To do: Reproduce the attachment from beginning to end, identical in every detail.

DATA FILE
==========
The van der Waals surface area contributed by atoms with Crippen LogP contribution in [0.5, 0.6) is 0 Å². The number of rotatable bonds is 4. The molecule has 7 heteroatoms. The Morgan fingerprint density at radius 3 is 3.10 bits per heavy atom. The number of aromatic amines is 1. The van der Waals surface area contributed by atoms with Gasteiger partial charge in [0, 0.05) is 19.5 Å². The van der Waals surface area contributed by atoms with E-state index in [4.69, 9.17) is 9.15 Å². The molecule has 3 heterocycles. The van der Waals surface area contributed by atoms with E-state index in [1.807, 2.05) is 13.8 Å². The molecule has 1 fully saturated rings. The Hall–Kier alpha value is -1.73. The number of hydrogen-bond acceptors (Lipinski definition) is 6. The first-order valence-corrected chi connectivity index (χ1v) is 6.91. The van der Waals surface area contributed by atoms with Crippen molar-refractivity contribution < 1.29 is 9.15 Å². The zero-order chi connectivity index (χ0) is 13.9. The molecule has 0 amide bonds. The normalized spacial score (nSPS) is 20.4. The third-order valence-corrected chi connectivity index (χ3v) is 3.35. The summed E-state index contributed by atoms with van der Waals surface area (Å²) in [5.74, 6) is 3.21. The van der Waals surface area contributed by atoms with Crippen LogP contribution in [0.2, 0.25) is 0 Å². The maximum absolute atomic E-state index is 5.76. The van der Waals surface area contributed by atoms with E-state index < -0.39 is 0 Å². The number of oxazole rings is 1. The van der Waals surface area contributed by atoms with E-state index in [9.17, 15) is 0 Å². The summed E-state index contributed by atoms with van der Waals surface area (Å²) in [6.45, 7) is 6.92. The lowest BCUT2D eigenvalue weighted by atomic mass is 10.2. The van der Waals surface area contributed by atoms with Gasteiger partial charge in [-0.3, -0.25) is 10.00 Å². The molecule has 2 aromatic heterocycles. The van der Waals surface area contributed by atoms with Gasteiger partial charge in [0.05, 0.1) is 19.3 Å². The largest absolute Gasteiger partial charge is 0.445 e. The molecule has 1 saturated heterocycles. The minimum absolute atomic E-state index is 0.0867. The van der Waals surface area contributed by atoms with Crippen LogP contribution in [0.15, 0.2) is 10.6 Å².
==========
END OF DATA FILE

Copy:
The van der Waals surface area contributed by atoms with Crippen LogP contribution in [0.5, 0.6) is 0 Å². The number of rotatable bonds is 4. The molecule has 7 heteroatoms. The Morgan fingerprint density at radius 3 is 3.10 bits per heavy atom. The number of aromatic amines is 1. The van der Waals surface area contributed by atoms with Gasteiger partial charge in [0, 0.05) is 19.5 Å². The van der Waals surface area contributed by atoms with E-state index in [4.69, 9.17) is 9.15 Å². The molecule has 3 heterocycles. The van der Waals surface area contributed by atoms with E-state index in [1.807, 2.05) is 13.8 Å². The molecule has 1 fully saturated rings. The Hall–Kier alpha value is -1.73. The number of hydrogen-bond acceptors (Lipinski definition) is 6. The first-order valence-corrected chi connectivity index (χ1v) is 6.91. The van der Waals surface area contributed by atoms with Crippen molar-refractivity contribution < 1.29 is 9.15 Å². The zero-order chi connectivity index (χ0) is 13.9. The molecule has 0 amide bonds. The normalized spacial score (nSPS) is 20.4. The third-order valence-corrected chi connectivity index (χ3v) is 3.35. The summed E-state index contributed by atoms with van der Waals surface area (Å²) in [5.74, 6) is 3.21. The van der Waals surface area contributed by atoms with Crippen LogP contribution in [0.2, 0.25) is 0 Å². The maximum absolute atomic E-state index is 5.76. The van der Waals surface area contributed by atoms with E-state index < -0.39 is 0 Å². The number of oxazole rings is 1. The van der Waals surface area contributed by atoms with E-state index in [9.17, 15) is 0 Å². The summed E-state index contributed by atoms with van der Waals surface area (Å²) in [6.45, 7) is 6.92. The lowest BCUT2D eigenvalue weighted by atomic mass is 10.2. The van der Waals surface area contributed by atoms with Gasteiger partial charge in [-0.3, -0.25) is 10.00 Å². The molecule has 2 aromatic heterocycles. The van der Waals surface area contributed by atoms with Gasteiger partial charge in [0.05, 0.1) is 19.3 Å². The largest absolute Gasteiger partial charge is 0.445 e. The molecule has 1 saturated heterocycles. The minimum absolute atomic E-state index is 0.0867. The van der Waals surface area contributed by atoms with Crippen LogP contribution in [0.15, 0.2) is 10.6 Å².